It’s not soap, it’s chocolate,” my apartment mate Steve explained. Despite his claim, the small paper-wrapped rectangular slab I held in my hand looked for all the world like a very old bar of hotel soap – it even had oily stains at the corners. Steve had just returned from a trip to TrenÄin, Czechoslovakia (then, Slovakia now), and brought back samples of the local chocolate. Collecting foreign chocolate was a hobby of his, but he had extra bars (of course he did, who would dare eat one?), so he gave it to me.
I unwrapped the bar just to prove to myself that it contained a chocolate-like substance. I tasted a few crumbs, and, unconvinced that I wasn’t eating chocolate-colored soap, wrapped it up and put it on a shelf in my room. I’d probably still have the bar if the apartment hadn’t been broken into a few months later. Along with obvious stereo equipment and a TV, one of the things I noticed as missing was the chocolate. Our burglar was either hungry or dirty, both being equally unlikely.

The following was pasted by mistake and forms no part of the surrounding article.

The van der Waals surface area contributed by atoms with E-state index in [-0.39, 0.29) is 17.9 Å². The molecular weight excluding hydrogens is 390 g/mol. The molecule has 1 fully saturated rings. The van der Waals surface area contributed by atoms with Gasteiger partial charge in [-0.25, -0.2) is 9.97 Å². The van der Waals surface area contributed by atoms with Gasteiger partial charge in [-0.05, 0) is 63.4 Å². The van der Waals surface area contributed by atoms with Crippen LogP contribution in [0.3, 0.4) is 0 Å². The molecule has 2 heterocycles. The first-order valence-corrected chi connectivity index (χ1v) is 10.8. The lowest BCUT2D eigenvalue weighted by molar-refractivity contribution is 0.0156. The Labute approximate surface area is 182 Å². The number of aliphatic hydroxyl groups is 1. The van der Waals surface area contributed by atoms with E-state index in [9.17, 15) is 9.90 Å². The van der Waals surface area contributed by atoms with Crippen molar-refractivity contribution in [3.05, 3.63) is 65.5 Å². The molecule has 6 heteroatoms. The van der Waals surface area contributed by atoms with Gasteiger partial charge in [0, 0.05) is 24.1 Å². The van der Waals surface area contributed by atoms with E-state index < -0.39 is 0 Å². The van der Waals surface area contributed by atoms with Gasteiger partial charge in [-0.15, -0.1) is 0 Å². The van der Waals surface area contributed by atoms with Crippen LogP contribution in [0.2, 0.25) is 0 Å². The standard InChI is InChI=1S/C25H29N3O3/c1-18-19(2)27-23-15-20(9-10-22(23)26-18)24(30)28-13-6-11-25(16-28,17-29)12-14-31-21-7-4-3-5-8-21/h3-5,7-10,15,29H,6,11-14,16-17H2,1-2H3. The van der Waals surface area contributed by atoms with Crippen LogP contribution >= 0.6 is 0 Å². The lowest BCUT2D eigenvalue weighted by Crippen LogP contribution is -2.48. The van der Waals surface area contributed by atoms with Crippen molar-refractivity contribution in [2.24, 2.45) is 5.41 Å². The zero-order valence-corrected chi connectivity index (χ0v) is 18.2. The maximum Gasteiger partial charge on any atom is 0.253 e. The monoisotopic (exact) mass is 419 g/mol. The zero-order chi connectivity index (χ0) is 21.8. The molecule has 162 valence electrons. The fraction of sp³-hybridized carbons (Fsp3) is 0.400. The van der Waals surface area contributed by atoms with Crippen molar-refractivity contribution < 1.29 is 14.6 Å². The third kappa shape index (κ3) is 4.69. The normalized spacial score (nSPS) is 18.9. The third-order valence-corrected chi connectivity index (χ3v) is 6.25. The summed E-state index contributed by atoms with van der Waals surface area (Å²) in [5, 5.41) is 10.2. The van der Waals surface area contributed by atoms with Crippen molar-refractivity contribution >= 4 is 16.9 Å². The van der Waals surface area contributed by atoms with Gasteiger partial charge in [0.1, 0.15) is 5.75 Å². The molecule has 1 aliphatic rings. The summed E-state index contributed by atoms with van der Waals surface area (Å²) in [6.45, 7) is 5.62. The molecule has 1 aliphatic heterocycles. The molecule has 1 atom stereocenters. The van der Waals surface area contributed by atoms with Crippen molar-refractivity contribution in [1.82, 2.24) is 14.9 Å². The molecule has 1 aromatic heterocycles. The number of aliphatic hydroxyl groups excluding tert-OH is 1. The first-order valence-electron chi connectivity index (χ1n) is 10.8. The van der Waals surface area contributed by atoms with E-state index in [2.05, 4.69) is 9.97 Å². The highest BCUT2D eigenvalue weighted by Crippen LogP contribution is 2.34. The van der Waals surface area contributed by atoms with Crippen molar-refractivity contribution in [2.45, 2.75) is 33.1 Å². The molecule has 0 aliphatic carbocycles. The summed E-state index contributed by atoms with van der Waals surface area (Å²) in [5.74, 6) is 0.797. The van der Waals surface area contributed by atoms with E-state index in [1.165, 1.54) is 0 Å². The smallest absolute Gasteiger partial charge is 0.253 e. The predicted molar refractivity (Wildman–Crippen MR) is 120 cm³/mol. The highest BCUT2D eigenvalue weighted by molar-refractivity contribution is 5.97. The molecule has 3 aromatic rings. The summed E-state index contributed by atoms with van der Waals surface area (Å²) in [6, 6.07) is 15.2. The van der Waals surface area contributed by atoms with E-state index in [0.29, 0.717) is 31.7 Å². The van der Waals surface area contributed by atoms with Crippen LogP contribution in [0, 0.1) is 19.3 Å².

The cheap Czech chocolate (similar to P.J. O’Rourke’s “crumbling Commie concrete”) was the first in what has become a quarter of a century’s worth of strange food gifts from countries Steve has visited. I have dutifully kept all of them accessible on various kitchen shelves, but now have to make room for my ever-expanding collection of spices and chemicals. Rather than de-accession the collection, it will go into storage for future study. What follows is a catalog of The Belm Collection of Unusual Food, amassed from generous donations by Steve Strassmann.Â It is important to note that apart from three exceptions, none of the items in theÂ collection have been opened and tasted.
The first item, shown above, is a can of taro and sago dessert, which seems to be a variation on tapioca pearls. The can has a pull-tab top and a small spoon folded in half and tucked into the plastic lid. This early contribution to the collection predates the explosion of Asian markets inÂ the Boston area, so at the time it qualified as unusual.